The first stage of detection is the self breast examination. Dr. Perera recommended that from the age of 20, women should conduct monthly self breast examinations so as to detect any changes in their breasts. He identified two stages in the self breast examination: Observation and Examination. “Women should observe their breasts and be aware of how the breasts normally look like, and check for any visual abnormalities. Then, they should self-examine checking for any lumps, lesions or abnormal fluid leakage.”
The second stage is the Clinical Breast Examination, which is recommended every 3 years for all women aged 20-40 and annually for women aged 40 and above. Dr. Perera revealed that there are more than 980 ‘Well Women’ clinics around Sri Lanka that provide clinical breast examination.
If any abnormality is detected, then a mammogram is conducted with or without ultrasound to diagnose and screen the breasts. This is the final stage of detection of breast cancer. Dr. Perera notes that mammography is available in all the main hospitals in every province.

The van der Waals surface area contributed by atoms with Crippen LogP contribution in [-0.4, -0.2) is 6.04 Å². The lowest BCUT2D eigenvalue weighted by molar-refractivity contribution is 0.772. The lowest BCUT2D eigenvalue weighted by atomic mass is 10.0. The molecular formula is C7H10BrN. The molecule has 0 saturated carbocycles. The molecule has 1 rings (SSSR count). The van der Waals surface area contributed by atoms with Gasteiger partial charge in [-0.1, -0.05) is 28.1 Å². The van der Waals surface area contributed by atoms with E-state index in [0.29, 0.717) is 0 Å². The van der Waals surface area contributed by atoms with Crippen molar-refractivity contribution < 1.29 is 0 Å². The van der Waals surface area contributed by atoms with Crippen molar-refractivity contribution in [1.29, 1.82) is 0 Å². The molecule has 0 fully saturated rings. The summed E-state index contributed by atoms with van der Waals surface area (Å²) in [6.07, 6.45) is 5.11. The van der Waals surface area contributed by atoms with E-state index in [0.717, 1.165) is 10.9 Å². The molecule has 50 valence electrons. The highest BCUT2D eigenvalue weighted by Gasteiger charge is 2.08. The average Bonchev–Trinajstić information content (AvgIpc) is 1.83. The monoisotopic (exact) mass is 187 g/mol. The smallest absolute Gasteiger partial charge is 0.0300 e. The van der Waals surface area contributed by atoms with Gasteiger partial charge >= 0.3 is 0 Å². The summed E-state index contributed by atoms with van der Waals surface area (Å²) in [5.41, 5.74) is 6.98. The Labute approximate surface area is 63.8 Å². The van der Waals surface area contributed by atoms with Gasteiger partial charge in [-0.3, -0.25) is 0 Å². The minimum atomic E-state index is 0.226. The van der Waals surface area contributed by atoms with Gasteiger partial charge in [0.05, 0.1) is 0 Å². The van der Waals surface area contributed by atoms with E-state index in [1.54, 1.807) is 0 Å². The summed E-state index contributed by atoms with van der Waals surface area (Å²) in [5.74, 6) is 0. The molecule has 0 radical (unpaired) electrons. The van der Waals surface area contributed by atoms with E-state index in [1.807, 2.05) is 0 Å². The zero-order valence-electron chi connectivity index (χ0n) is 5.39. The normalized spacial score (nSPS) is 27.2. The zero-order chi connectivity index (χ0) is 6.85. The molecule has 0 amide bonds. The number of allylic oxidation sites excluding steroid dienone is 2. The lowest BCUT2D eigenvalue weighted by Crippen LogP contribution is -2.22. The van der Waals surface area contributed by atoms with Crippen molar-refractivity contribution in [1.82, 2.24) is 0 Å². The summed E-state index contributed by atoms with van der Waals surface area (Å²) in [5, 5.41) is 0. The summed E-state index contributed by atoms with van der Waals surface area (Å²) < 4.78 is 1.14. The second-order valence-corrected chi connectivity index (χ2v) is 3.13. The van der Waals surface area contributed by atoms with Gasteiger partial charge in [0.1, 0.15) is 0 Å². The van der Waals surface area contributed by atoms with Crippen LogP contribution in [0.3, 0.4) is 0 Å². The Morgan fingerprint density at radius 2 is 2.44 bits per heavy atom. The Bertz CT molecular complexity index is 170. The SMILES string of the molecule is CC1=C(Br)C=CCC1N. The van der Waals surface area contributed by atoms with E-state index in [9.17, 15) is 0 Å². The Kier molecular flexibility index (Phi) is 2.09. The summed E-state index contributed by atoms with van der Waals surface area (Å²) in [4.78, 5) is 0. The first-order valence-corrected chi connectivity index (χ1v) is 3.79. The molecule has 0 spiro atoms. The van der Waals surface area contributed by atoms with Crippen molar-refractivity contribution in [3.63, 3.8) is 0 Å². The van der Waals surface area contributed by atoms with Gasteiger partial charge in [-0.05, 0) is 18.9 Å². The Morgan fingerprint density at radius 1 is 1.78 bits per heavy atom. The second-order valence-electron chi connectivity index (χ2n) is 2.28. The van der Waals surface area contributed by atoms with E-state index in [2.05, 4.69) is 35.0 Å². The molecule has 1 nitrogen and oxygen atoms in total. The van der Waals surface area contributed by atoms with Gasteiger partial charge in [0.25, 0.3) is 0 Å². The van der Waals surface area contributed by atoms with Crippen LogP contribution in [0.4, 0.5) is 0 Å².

In Sri Lanka, Dr. Perera notes that majority of the breast cancers are detected after the age of 50. “Only 30% of the cases are detected before 50 years of age.”
Once the cancer is detected, the treatment varies according to the stage the cancer was detected at. In the first two stages of breast cancer, the tumour can be surgically removed with minimum invasion. If the cancer is detected at stage 3, depending on the tumour, surgery is done to remove it followed by radiotherapy. Positive or negative chemotherapy is done based on the pathological report of the tumour. Palliative care may also be provided depending on the severity of the tumour at the stage.
When the detection is done at stage 4, only palliative care is provided. The goal of the palliative care is to improve the quality of life for the patient and his/her family, keeping the patient as comfortable as possible.
Post surgical care
Depending on the stage of the tumour detected and the severity, anti- oestrogen therapy may be prescribed after the surgery. Dr. Perera noted that Tamoxifen is sometimes prescribed to block hormone receptors, preventing hormones that enhance growth of cancerous tumours binding to them. Duration of consuming this medication would also depend on the stage and severity of the tumour.
Dr. Perera recommended breast cancer survivors should have healthy dietary habits as obesity and unhealthy dietary habits can lead to a relapse. He advised that they should conduct routine self examinations to be aware of any changes.